Mission

In accordance with, and in support of the mission of Georgia State University, the purpose of the Department of Physical Therapy is to prepare doctors of physical therapy who are committed to clinical excellence, professional distinction, and the pursuit of scholarly activities that contribute to the body of scientific and clinical knowledge.

As a faculty, we believe in:

  • Educating students to serve the physical therapy needs of society by alleviating and eliminating impairments, functional limitations, and disabilities in people of all ages, with acute and chronic conditions; in addition to promoting prevention and wellness in all people
  • Creating an interactive learning environment that is learner-centered, interactive, and facilitated by faculty members
  • Utilizing a variety of educational methods (e.g. didactic, case-based, reflective learning) to enhance critical thinking and clinical decision-making, while utilizing an evidence-based approach that promotes attitudes towards life-long learning.
  • Demonstrating professional behaviors of cultural competence, client-centered care, and interdisciplinary team collaboration
  • Engaging students in the scholarly pursuits (including clinical and basic science research)
  • Providing services to the broader community
  1. Prepare a competent physical therapist who is ready to work autonomously in a variety of settings throughout the continuum of healthcare.
    • Provide culturally competent physical therapy services for prevention, health promotion, fitness, and wellness, to individuals, groups and communities.
    • Provide a variety of clinical educational opportunities to allow students to perform competently across the healthcare continuum.
  2. Prepare a competent physical therapist who has obtained a sufficient level of knowledge in the foundational (basic, applied and social) and clinical sciences to understand the facts, concepts, and principles essential to competent evidence based practice.
    • Deliver and manage a plan of care that is safe, effective and patient client centered and incorporates all elements of the physical therapy management model as described in the Guide to Physical Therapist Practice.
    • Monitor and adjust the plan of care in response to patient/client status.
    • Provide physical therapy interventions to achieve patient/client goals and outcomes.
    • Consistently and critically evaluate sources of information related to physical therapy practice, research, and education and apply knowledge from these sources in a scientific manner and to appropriate populations.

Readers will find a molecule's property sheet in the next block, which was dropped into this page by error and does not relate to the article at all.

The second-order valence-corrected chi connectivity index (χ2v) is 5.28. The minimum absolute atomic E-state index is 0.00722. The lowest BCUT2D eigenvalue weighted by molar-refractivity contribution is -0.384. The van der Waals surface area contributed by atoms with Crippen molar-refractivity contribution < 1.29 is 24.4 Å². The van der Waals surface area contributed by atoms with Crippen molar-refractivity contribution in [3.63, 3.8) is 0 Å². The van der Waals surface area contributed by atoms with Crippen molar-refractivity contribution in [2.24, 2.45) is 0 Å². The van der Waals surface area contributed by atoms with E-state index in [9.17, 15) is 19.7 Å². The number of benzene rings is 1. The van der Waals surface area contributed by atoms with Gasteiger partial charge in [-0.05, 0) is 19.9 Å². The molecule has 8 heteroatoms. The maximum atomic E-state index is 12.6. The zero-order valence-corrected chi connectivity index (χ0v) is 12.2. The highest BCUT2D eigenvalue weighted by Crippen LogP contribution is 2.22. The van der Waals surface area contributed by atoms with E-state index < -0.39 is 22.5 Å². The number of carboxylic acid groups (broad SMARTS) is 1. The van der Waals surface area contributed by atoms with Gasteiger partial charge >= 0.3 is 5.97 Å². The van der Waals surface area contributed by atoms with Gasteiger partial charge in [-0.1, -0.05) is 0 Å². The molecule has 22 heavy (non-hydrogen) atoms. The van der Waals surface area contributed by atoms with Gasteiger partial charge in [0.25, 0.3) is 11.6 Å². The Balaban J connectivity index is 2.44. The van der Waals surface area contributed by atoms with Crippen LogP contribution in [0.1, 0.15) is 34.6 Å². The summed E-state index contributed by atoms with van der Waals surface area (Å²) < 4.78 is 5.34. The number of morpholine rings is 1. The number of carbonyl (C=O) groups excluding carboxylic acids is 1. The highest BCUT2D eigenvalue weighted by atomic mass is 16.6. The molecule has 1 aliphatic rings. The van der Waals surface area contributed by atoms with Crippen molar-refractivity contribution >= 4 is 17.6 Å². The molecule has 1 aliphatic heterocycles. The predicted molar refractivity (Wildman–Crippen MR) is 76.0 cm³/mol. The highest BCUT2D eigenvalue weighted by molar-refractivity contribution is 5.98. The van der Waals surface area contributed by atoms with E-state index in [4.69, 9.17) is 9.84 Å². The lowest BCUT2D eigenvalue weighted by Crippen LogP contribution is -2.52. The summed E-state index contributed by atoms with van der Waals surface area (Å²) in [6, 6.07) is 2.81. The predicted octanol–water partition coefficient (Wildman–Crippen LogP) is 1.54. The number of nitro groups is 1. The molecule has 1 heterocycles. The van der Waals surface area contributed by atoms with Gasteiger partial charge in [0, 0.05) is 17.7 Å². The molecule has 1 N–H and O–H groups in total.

• Consistently integrate the best evidence for practice from sources of information with clinical judgment and patient/client values to determine the best care for a patient/client.
    • Use clinical judgment and reflection to identify, monitor, and enhance clinical reasoning in order to minimize errors and enhance patient/client outcomes.
    • Consistently apply current knowledge, theory, and professional judgment while considering the patient/client perspective in patient/client management.
  3. Prepare a competent physical therapist who recognizes the limits of current knowledge, clinical skill, and experience and demonstrate the commitment to acquire new knowledge and skill through lifelong learning.
    • Acquire new knowledge and skill: writing and presenting evidence based practice paper/research project, attend conferences and consult with colleagues
    • Facilitate reflective thinking using reflective journals, small group discussions
    • Utilize technology to access information
    • Formulate clinical patterns based on best available evidence for various patient populations.
    • Read literature, attend conferences, and consult with colleagues to examine and evaluate current and future trends to challenge the status quo of the practice of physical therapy.
  4. Prepare a competent physical therapist who embraces a multi-cultural learning environment that assists in the development of culturally competent physical therapy practitioners
    • Identify respect and act with consideration for patients’/clients’ differences, values preferences and expressed needs in all professional activities.
    • Effectively educate others using culturally appropriate teaching methods that are commensurate with the needs of the learner.
    • Provide culturally competent physical therapy services for prevention, health promotion, fitness and wellness to individuals, groups and communities
  5. Prepare a competent physical therapist who promotes interdisciplinary collaboration in the pursuit of clinical and scholarly activities.
    • Collaborate with patients/clients, family members, payers, other professionals, and other individuals to determine a plan of care that is acceptable, realistic, culturally competent, and patient/client-centered.
    • Develop and participate in inter-departmental research collaboration and education opportunities
  6. Prepare a competent physical therapist who supports professional, community, and clinical service opportunities and activities.
    • Incorporate pro bono services into practice.
    • Participate and show leadership in community organizations and volunteer service.
    • Advocate for the health and wellness needs of society.
    • Provide consultation within boundaries of expertise to businesses, schools, government agencies, other organizations, or individuals.
    • Participate in professional organizations
  7. Prepare a competent physical therapist who models professionalism consistent with the American Physical Therapy Association’s core values.
    • Adhere to legal practice standards, including all federal, state and institutional regulations related to patient/client care and fiscal management
    • Practice in a manner consistent with the professional code of ethics
    • Participate in organizations and efforts that support the role of the physical therapist in furthering the health and wellness of the public.
    • Place patient’s/client’s needs above the physical therapist’s needs.
    • Exhibit caring, compassion, and empathy in providing services to patients/clients.